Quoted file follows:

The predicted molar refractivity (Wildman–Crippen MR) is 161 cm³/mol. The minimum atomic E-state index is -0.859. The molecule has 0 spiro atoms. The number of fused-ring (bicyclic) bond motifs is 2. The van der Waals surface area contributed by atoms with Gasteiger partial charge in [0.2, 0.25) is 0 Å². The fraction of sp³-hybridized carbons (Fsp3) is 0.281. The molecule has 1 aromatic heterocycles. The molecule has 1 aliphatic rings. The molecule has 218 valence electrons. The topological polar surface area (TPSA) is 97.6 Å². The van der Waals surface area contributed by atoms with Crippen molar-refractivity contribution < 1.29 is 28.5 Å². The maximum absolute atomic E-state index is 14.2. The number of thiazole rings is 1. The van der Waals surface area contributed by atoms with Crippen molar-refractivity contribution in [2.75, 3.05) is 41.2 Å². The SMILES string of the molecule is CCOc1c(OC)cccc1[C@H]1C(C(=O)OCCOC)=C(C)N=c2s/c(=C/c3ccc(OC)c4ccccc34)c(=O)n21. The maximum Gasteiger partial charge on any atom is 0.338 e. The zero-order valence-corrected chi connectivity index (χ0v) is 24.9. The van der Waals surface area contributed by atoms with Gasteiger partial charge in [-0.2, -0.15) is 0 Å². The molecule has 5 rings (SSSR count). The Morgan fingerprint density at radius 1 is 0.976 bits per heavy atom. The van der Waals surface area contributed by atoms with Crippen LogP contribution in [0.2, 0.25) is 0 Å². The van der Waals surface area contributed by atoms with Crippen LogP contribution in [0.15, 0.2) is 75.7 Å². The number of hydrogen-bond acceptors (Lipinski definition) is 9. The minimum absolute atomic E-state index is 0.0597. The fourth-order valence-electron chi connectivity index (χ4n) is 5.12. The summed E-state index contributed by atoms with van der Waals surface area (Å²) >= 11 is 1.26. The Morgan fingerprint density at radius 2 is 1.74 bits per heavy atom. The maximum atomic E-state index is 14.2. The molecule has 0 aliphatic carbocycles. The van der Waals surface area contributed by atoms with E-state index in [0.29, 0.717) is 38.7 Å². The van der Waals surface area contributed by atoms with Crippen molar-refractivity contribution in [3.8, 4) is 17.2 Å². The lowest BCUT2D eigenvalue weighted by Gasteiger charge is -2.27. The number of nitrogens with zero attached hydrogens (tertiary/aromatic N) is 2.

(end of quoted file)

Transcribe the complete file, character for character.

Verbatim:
The predicted molar refractivity (Wildman–Crippen MR) is 161 cm³/mol. The minimum atomic E-state index is -0.859. The molecule has 0 spiro atoms. The number of fused-ring (bicyclic) bond motifs is 2. The van der Waals surface area contributed by atoms with Gasteiger partial charge in [0.2, 0.25) is 0 Å². The fraction of sp³-hybridized carbons (Fsp3) is 0.281. The molecule has 1 aromatic heterocycles. The molecule has 1 aliphatic rings. The molecule has 218 valence electrons. The topological polar surface area (TPSA) is 97.6 Å². The van der Waals surface area contributed by atoms with Crippen molar-refractivity contribution < 1.29 is 28.5 Å². The maximum absolute atomic E-state index is 14.2. The number of thiazole rings is 1. The van der Waals surface area contributed by atoms with Crippen molar-refractivity contribution in [2.75, 3.05) is 41.2 Å². The SMILES string of the molecule is CCOc1c(OC)cccc1[C@H]1C(C(=O)OCCOC)=C(C)N=c2s/c(=C/c3ccc(OC)c4ccccc34)c(=O)n21. The maximum Gasteiger partial charge on any atom is 0.338 e. The zero-order valence-corrected chi connectivity index (χ0v) is 24.9. The van der Waals surface area contributed by atoms with Gasteiger partial charge in [-0.2, -0.15) is 0 Å². The molecule has 5 rings (SSSR count). The Morgan fingerprint density at radius 1 is 0.976 bits per heavy atom. The van der Waals surface area contributed by atoms with Crippen LogP contribution in [0.2, 0.25) is 0 Å². The van der Waals surface area contributed by atoms with Crippen LogP contribution in [0.15, 0.2) is 75.7 Å². The number of hydrogen-bond acceptors (Lipinski definition) is 9. The minimum absolute atomic E-state index is 0.0597. The fourth-order valence-electron chi connectivity index (χ4n) is 5.12. The summed E-state index contributed by atoms with van der Waals surface area (Å²) >= 11 is 1.26. The Morgan fingerprint density at radius 2 is 1.74 bits per heavy atom. The maximum atomic E-state index is 14.2. The molecule has 0 aliphatic carbocycles. The van der Waals surface area contributed by atoms with E-state index in [0.29, 0.717) is 38.7 Å². The van der Waals surface area contributed by atoms with Crippen molar-refractivity contribution in [3.8, 4) is 17.2 Å². The lowest BCUT2D eigenvalue weighted by Gasteiger charge is -2.27. The number of nitrogens with zero attached hydrogens (tertiary/aromatic N) is 2.